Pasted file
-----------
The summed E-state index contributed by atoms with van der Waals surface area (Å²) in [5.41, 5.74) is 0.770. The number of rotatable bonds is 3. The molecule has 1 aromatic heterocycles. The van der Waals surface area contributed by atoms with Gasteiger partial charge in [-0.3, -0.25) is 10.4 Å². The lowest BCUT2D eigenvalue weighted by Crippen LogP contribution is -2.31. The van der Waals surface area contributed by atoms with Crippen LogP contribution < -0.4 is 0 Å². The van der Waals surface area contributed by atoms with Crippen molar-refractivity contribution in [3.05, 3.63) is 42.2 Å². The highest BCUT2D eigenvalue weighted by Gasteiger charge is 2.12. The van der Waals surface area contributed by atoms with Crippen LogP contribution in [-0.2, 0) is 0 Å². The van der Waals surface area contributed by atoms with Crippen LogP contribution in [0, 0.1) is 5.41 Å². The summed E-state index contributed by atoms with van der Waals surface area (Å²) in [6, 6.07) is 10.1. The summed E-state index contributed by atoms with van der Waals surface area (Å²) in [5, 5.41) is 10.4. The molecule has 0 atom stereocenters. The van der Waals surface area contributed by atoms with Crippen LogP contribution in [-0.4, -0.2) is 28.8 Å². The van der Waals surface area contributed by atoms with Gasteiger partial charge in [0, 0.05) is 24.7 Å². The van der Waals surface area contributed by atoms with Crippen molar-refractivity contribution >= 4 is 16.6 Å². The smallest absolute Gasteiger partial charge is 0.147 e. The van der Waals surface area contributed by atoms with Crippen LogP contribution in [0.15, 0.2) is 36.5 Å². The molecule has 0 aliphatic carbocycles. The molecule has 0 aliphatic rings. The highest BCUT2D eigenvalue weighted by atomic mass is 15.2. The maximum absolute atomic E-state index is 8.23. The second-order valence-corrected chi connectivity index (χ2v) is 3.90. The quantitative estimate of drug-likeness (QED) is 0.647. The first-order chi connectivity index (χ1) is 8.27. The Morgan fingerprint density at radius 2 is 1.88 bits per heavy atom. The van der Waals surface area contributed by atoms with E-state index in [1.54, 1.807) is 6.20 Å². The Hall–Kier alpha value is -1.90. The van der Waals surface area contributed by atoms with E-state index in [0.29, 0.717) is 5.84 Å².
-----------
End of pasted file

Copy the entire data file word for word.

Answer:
The summed E-state index contributed by atoms with van der Waals surface area (Å²) in [5.41, 5.74) is 0.770. The number of rotatable bonds is 3. The molecule has 1 aromatic heterocycles. The van der Waals surface area contributed by atoms with Gasteiger partial charge in [-0.3, -0.25) is 10.4 Å². The lowest BCUT2D eigenvalue weighted by Crippen LogP contribution is -2.31. The van der Waals surface area contributed by atoms with Crippen LogP contribution < -0.4 is 0 Å². The van der Waals surface area contributed by atoms with Crippen molar-refractivity contribution in [3.05, 3.63) is 42.2 Å². The highest BCUT2D eigenvalue weighted by Gasteiger charge is 2.12. The van der Waals surface area contributed by atoms with Crippen LogP contribution in [-0.2, 0) is 0 Å². The van der Waals surface area contributed by atoms with Crippen LogP contribution in [0, 0.1) is 5.41 Å². The summed E-state index contributed by atoms with van der Waals surface area (Å²) in [6, 6.07) is 10.1. The summed E-state index contributed by atoms with van der Waals surface area (Å²) in [5, 5.41) is 10.4. The molecule has 0 atom stereocenters. The van der Waals surface area contributed by atoms with Crippen LogP contribution in [-0.4, -0.2) is 28.8 Å². The van der Waals surface area contributed by atoms with Gasteiger partial charge in [0, 0.05) is 24.7 Å². The van der Waals surface area contributed by atoms with Crippen molar-refractivity contribution >= 4 is 16.6 Å². The smallest absolute Gasteiger partial charge is 0.147 e. The van der Waals surface area contributed by atoms with Crippen LogP contribution in [0.15, 0.2) is 36.5 Å². The molecule has 0 aliphatic carbocycles. The molecule has 0 aliphatic rings. The highest BCUT2D eigenvalue weighted by atomic mass is 15.2. The maximum absolute atomic E-state index is 8.23. The second-order valence-corrected chi connectivity index (χ2v) is 3.90. The quantitative estimate of drug-likeness (QED) is 0.647. The first-order chi connectivity index (χ1) is 8.27. The Morgan fingerprint density at radius 2 is 1.88 bits per heavy atom. The van der Waals surface area contributed by atoms with E-state index in [1.54, 1.807) is 6.20 Å². The Hall–Kier alpha value is -1.90. The van der Waals surface area contributed by atoms with E-state index in [0.29, 0.717) is 5.84 Å².